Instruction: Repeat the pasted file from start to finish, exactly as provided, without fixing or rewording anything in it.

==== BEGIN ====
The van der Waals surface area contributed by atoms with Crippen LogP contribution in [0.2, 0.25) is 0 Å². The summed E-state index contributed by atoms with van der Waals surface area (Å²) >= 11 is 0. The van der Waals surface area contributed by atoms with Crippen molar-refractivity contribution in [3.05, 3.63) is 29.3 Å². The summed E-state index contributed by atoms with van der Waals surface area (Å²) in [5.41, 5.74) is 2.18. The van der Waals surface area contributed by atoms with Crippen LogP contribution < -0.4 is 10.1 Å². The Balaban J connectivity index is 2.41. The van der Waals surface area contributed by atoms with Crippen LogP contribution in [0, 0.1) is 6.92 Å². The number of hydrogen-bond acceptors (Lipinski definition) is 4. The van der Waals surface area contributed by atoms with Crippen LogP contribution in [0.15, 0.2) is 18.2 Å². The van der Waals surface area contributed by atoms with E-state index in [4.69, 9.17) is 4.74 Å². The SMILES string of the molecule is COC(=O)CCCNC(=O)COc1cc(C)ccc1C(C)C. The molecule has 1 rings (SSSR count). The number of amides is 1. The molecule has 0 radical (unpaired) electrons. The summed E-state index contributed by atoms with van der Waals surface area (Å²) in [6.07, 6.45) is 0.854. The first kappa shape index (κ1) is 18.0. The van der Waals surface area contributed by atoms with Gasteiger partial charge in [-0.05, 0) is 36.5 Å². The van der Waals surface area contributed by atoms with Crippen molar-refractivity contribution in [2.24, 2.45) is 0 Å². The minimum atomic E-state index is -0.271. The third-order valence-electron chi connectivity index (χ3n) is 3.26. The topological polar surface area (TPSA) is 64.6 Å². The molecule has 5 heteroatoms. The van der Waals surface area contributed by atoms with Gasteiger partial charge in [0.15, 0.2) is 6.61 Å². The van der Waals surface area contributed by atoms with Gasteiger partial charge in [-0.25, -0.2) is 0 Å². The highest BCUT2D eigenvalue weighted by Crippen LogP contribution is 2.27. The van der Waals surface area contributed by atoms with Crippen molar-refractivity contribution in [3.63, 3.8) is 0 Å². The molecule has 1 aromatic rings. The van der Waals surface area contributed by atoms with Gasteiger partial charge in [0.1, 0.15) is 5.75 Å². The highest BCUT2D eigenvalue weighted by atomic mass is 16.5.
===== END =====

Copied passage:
The van der Waals surface area contributed by atoms with Crippen LogP contribution in [0.2, 0.25) is 0 Å². The summed E-state index contributed by atoms with van der Waals surface area (Å²) >= 11 is 0. The van der Waals surface area contributed by atoms with Crippen molar-refractivity contribution in [3.05, 3.63) is 29.3 Å². The summed E-state index contributed by atoms with van der Waals surface area (Å²) in [5.41, 5.74) is 2.18. The van der Waals surface area contributed by atoms with Crippen LogP contribution < -0.4 is 10.1 Å². The Balaban J connectivity index is 2.41. The van der Waals surface area contributed by atoms with Crippen LogP contribution in [0, 0.1) is 6.92 Å². The number of hydrogen-bond acceptors (Lipinski definition) is 4. The van der Waals surface area contributed by atoms with Crippen LogP contribution in [0.15, 0.2) is 18.2 Å². The van der Waals surface area contributed by atoms with E-state index in [4.69, 9.17) is 4.74 Å². The SMILES string of the molecule is COC(=O)CCCNC(=O)COc1cc(C)ccc1C(C)C. The molecule has 1 rings (SSSR count). The number of amides is 1. The molecule has 0 radical (unpaired) electrons. The summed E-state index contributed by atoms with van der Waals surface area (Å²) in [6.07, 6.45) is 0.854. The first kappa shape index (κ1) is 18.0. The van der Waals surface area contributed by atoms with Gasteiger partial charge in [-0.05, 0) is 36.5 Å². The van der Waals surface area contributed by atoms with Crippen molar-refractivity contribution in [2.24, 2.45) is 0 Å². The minimum atomic E-state index is -0.271. The third-order valence-electron chi connectivity index (χ3n) is 3.26. The topological polar surface area (TPSA) is 64.6 Å². The molecule has 5 heteroatoms. The van der Waals surface area contributed by atoms with Gasteiger partial charge in [0.15, 0.2) is 6.61 Å². The van der Waals surface area contributed by atoms with Gasteiger partial charge in [-0.25, -0.2) is 0 Å². The highest BCUT2D eigenvalue weighted by Crippen LogP contribution is 2.27. The van der Waals surface area contributed by atoms with Crippen molar-refractivity contribution in [3.63, 3.8) is 0 Å². The molecule has 1 aromatic rings. The van der Waals surface area contributed by atoms with Gasteiger partial charge in [0.1, 0.15) is 5.75 Å². The highest BCUT2D eigenvalue weighted by atomic mass is 16.5.